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Arkell exhibit spotlights work of New York artists

Arkell exhibit spotlights work of New York artists

Heading west on the Thruway during the holiday season?

Heading west on the Thruway during the holiday season? Consider a stop at the Arkell Museum and Canajoharie Library to see “The Art of New York,” the 20th annual juried exhibit of regional art.

J. Bruce Schwabach, associate professor emeritus at Herkimer County Community College, selected 42 works, including paintings, mixed-media, photography and sculpture.

From 12 to 5 p.m. Saturday, the library will be holding its Artisan Holiday Gift Fair. Ceramics, quilts, photography, paintings, lathe-turned items, honey, wreaths and stained glass will be available.

“The Art of New York” runs through Jan. 4. Go to www.arkellmuseum.org or phone 673-2314 for more info.

MEET THE JUROR

Artist Michael Oatman, juror of the 80th annual Artists of the Mohawk-Hudson Region, will give a talk at 6:30 tonight at The Hyde Collection in Glens Falls.

This year’s Regional, which runs through Dec. 31 at the Hyde, is a sprawling, groundbreaking show that features video, collage, mixed media, photography, oil, watercolor, indoor and outdoor sculpture plus installations in the historic Hyde House.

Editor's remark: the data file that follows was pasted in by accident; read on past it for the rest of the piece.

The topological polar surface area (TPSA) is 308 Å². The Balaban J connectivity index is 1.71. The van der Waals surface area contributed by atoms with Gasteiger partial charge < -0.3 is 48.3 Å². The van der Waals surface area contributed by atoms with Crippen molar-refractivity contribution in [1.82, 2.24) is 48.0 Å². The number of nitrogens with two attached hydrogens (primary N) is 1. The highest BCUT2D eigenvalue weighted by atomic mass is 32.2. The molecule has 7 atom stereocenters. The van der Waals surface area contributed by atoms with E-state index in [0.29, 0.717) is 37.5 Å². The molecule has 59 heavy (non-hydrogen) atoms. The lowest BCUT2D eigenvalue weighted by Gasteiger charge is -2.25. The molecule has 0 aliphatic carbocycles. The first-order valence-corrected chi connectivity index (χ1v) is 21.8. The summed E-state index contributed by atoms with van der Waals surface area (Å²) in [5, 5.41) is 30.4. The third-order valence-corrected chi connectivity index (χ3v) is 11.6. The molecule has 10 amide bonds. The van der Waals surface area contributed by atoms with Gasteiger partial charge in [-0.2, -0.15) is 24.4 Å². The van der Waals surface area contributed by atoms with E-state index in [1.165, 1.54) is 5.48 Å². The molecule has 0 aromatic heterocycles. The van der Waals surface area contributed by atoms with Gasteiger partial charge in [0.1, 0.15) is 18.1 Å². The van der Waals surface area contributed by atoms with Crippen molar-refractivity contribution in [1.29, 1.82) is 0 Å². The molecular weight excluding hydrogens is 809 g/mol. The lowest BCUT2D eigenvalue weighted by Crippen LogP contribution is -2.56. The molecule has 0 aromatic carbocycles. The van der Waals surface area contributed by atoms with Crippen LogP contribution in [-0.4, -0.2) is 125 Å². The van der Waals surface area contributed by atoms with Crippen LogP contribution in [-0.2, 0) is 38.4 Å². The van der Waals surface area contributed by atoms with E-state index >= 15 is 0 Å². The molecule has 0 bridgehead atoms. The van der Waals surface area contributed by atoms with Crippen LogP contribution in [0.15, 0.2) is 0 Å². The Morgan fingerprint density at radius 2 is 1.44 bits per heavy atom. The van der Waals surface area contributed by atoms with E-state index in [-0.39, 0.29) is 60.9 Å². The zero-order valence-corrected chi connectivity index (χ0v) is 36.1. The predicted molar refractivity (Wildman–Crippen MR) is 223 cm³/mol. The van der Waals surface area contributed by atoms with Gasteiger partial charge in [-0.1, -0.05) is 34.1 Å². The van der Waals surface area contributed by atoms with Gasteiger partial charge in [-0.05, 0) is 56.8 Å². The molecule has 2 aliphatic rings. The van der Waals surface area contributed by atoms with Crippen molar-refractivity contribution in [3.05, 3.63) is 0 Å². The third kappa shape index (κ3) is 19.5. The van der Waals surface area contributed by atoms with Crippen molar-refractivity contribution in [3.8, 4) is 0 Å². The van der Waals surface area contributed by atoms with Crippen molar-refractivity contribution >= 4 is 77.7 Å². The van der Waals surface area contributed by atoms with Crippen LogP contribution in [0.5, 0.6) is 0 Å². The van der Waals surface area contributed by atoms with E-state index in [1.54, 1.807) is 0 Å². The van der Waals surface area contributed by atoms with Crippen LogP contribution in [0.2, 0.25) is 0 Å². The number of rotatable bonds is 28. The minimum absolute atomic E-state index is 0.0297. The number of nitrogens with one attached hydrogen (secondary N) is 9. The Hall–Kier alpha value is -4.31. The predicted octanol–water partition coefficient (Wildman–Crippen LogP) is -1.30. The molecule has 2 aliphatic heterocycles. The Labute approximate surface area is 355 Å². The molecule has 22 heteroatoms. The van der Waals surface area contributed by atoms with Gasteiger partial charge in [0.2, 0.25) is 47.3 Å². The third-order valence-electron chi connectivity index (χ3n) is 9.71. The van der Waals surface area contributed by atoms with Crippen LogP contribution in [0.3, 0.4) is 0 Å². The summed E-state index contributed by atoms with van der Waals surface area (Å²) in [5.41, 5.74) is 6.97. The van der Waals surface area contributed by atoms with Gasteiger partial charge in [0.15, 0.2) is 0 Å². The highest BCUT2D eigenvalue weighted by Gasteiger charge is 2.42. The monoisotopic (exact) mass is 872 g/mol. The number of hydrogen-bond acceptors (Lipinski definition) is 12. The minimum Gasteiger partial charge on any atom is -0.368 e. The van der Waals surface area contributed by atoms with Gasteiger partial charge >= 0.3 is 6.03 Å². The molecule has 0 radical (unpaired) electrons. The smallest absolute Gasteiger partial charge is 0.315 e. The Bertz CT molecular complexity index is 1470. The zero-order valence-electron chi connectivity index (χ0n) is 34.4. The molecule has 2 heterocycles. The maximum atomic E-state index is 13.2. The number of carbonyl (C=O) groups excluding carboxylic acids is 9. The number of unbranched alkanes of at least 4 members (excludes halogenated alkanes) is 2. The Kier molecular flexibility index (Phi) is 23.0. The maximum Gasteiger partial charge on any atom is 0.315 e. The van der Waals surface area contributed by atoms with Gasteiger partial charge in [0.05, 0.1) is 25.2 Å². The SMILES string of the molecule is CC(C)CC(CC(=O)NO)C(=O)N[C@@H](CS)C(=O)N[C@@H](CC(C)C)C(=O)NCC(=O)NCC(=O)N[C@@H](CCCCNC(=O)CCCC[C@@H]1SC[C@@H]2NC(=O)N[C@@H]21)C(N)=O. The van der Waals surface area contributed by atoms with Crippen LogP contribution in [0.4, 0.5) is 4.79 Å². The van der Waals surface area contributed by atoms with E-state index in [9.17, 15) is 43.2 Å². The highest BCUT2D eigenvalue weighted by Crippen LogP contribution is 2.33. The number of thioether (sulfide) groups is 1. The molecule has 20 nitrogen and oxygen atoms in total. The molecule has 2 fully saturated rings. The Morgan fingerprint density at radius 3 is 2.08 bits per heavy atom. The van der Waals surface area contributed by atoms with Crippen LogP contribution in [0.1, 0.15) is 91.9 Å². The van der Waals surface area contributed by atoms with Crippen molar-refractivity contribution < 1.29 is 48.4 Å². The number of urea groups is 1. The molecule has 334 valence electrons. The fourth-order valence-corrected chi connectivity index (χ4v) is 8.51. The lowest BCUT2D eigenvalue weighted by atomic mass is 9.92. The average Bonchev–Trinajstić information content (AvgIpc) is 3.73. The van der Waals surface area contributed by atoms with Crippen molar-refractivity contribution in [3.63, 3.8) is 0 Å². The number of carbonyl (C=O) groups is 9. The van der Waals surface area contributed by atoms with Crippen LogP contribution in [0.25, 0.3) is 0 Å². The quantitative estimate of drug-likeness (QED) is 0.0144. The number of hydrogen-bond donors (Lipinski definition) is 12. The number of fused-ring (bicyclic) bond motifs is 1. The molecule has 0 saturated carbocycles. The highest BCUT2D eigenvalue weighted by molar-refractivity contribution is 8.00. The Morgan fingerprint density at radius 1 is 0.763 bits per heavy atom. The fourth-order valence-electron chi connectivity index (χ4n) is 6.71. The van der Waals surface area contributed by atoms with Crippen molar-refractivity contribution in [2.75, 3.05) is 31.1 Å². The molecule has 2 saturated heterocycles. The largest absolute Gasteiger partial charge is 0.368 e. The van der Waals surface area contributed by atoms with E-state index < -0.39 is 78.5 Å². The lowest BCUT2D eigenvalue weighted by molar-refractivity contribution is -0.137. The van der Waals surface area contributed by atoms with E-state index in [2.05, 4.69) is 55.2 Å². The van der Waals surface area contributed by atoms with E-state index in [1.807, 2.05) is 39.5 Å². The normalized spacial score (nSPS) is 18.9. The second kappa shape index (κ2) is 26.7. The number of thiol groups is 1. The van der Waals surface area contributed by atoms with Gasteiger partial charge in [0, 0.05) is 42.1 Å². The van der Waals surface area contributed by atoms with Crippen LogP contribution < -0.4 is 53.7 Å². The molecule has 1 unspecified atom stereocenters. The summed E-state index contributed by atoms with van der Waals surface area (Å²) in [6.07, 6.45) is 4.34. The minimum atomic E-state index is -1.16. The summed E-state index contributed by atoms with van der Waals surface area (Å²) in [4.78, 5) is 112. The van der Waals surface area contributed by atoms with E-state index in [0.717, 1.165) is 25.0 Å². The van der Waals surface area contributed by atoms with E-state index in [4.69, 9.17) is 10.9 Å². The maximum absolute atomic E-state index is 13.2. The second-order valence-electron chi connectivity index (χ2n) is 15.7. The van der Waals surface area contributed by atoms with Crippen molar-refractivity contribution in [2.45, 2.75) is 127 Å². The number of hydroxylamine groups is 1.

Admission to the Hyde Night Out event is priced at $10. To RSVP, contact Colette at 792-1761 ext. 310 or [email protected].

The Regional catalog, a 186-page commemorative edition featuring essays by Oatman and Hyde director Erin Coe will be available for purchase for $30.

THE BIG MOVE

Last weekend, Albany Center Gallery vacated the Columbia Street space it has inhabited for the last decade and moved into its new home in the first floor of the five-story Arcade Building on Broadway.

The Arcade, which was built in 1928, underwent a $10 million renovation that created 60 luxury apartments and restored an interior first-floor walkway with Art Deco details.

The first exhibit in the new space is the 12th annual Members Show, which opens on Jan. 6.

BYE BYE DIORAMAS

Sunday is the last day that you can see “Contrary to What Sometimes Happens,” an exhibit of Charles Steckler’s dioramas in the Nott Memorial at Union College.

Steckler, theater professor and designer-in-residence in Union’s theater and dance department, is retiring at the end of the academic year after more than 45 years at the college. In June, Steckler plans to become a full-time studio artist. “I’m having a fantasy about painting,” he told The Gazette.

The Nott is open from 10 a.m. to 6 p.m. daily.

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